Kevin Rudd failed to lead public momentum on climate change that brought him to power in 2007, he watched agreement at Copenhagen die before his very eyes, and he faces the hollow feeling of having nothing to show for what he once called the greatest moral challenge of our time. Yep, he was really vulnerable there ... until Tony Abbott insisted on making himself the issue here with a policy I'll call Carbon Fightback!
Carbon Fightback! is fuzzy on costs, fuzzy on economic benefits, and is as unrelentingly statist as any Whitlam-era scheme. It is a non-core promise if ever there was one. The Green Army is a clumsy to address environmental issues and clear proof Anyone who gives this policy any consideration at all, even to be polite, is a fool.
It contains nothing to mollify those bludging farmers who insist on a God-given right to bulldoze every bit of vegetation that can't be sold - this is great policy, but it fractures the base that Abbott and his rabbits have identified as their platform for power. Mollifying such people will also slow progress toward carbon abatement targets, and send mixed messages about risk management for carbon emitters.
It is risk management that is the key public policy issue - not quibbling over graphs or playing gotcha with poorly understood scientific papers. Proof of the sheer bankruptcy came with that old chancer Chris Monckton, who spent years advising Margaret Thatcher and she still came out in favour of anthropogenic global warming. You can write off Monckton's exaggerations over his attainments as "white lies", but you can't then condemn your perceived opponents for blatant falsehoods. The Poms always send us their second-raters, some of us are used to that caper while others want to believe (thus the quasi-religious language from the right, which they project onto others).
The policies of the incumbent government and the Coalition should be judged against the key public issue of risk management. The Coalition has issued a flippant, piecemeal and inadequate policy, which will now become the focus of attention in the way that Fightback! became the focus of the 1993 election. Rudd has an opportunity to put his position (whatever it might end up being) as being the most comprehensive framework for carbon emitters to manage and limit their risk. He might well blow that opportunity, but at least he has an opportunity to blow.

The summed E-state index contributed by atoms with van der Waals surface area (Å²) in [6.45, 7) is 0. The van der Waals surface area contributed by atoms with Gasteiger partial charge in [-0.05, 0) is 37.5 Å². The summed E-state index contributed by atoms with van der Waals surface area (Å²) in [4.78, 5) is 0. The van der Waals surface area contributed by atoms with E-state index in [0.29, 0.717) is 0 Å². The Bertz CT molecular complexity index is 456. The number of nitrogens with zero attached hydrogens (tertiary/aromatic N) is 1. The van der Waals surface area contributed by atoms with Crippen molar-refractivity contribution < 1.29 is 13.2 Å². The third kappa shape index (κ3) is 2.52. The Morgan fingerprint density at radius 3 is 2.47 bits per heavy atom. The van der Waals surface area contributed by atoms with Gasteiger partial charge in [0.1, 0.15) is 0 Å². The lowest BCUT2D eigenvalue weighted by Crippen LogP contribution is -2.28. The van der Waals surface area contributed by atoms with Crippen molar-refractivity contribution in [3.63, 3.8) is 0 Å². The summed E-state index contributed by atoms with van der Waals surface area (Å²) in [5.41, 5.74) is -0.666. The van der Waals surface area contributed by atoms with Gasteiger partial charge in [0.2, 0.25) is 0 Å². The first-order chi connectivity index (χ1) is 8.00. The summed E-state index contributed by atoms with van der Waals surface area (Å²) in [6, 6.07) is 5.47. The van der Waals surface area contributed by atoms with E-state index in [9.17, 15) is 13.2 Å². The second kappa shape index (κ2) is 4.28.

Abbott has made himself the issue on carbon emissions, breaking rule number one for Opposition Leaders who seriously want to win government: put the heat on the government, not yourselves. Just as Howard was momentarily discomfited by Mark Latham, so now Rudd has looked unsure against Abbott - but now that Abbott's weaknesses are the issue for 2010, watch the right whinge distance themselves from him long before the inevitable election debacle.
Considering that Abbott saw the original Fightback! at close quarters as a member of Hewson's staff, he has no excuse for putting the Liberal Party in a position where it just gets thrashed by the incumbents for the rest of the year. He really is a clown. When and if the costings are produced it will have no credibility at all.
Greg Hunt will either end the year as the foremost Australian politician on environmental policy - better than Wong and Garrett combined - or he'll be broken.
Speaking of broken, why is David Marr the new Annabel Crabb? Why is the fine thinker behind the biographies of Garfield Barwick and Patrick White, of the National Times and the exposes of the Howard government's treatment of refugees amongst other pieces, slumping into cliches about Abbott-as-boxer or Rudd-as-bureaucrat? Replacing a Generation Xer with a clearly stale baby boomer is typical of the failure of imagination we've seen from Brian McCarthy and John B Fairfax.